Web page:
A word study in 2 Peter 1:5-11
“But also for this very reason, giving all diligence, add to your faith virtue, to virtue knowledge,” (2 Peter 1:5).
“Knowledge” means “primarily a seeking to know, an enquiry, (an) investigation,…
especially of spiritual truth.”
The definition is not limited to the attaining of information; rather it means gathering information and translating it into action in a Christian’s life. It means the learner will be able to discern what is good and what is evil and be better able to please God.
Contextually, we learn that knowledge is necessary for us to receive grace and peace (verse 2) and to partake of the divine nature (verse 4). We can never be what God wants us to be until we delve into God’s word, learn the principles there, and put those principles into action in our lives.
“…and have put on the new man who is renewed in knowledge according to the image of Him who created him” (Colossians 3:10).
In describing the one who has committed himself to God, Paul has just mentioned several fleshly activities and emotions that one must eliminate from his life. In this verse, he describes the other side of the coin—that is, the person who has “put on the new man” in Christ.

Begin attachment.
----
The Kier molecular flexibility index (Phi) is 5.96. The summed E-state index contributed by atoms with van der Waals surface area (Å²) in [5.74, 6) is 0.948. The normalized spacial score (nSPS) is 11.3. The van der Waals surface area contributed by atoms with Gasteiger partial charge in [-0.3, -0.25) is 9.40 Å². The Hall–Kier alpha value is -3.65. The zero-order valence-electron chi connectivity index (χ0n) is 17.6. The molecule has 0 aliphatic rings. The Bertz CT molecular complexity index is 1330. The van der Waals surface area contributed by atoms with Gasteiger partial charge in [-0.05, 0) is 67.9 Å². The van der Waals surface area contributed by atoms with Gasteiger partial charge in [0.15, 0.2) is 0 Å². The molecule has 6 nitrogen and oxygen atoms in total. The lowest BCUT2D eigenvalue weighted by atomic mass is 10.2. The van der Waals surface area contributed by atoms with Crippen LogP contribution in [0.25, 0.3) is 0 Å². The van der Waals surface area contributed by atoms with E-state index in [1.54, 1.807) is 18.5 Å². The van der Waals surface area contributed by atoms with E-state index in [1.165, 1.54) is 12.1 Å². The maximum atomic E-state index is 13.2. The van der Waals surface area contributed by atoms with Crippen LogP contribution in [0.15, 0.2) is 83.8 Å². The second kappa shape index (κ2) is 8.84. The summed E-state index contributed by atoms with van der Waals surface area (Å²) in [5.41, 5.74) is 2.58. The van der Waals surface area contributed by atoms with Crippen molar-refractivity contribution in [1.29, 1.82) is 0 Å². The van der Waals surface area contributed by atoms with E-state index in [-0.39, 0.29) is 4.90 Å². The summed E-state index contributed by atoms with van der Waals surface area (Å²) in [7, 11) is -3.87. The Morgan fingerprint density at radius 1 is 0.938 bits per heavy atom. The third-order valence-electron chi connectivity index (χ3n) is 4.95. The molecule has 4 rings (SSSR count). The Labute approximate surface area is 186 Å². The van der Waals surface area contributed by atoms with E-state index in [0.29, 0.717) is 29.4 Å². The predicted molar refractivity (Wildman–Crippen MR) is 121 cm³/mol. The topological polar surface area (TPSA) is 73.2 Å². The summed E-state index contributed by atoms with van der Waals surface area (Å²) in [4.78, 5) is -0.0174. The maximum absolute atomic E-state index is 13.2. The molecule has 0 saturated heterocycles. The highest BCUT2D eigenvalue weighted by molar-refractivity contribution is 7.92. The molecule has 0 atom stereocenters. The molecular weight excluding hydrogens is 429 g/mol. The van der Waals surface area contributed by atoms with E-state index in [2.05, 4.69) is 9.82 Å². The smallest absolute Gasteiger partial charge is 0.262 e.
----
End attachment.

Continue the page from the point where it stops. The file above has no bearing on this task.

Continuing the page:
As years come and go, we change in behavior and actions because we gain more knowledge and because we learn from our experiences. As a result, we renew ourselves so that we can be better.
There is no better time for Christians to facilitate this renewal than at the beginning of a new year. We look inwardly so that we can determine how serious we really are about our Christianity. And if we are serious about this introspection, we will make decisions, based upon God’s word, that will change our lives and attitudes.
Once we make those decisions, it remains for us to be sure we carry through with them—only then can we realize the real benefits that will move us along in our quest for Christian growth.
Second in a series of studies in Psalm 1
“But his delight is in the law of the Lord,
And in His law he meditates day and night.
He shall be like a tree
Planted by the rivers of water,
That brings forth its fruit in its season,
Whose leaf also shall not wither;
And whatever he does shall prosper” (Psalm 1:2-3).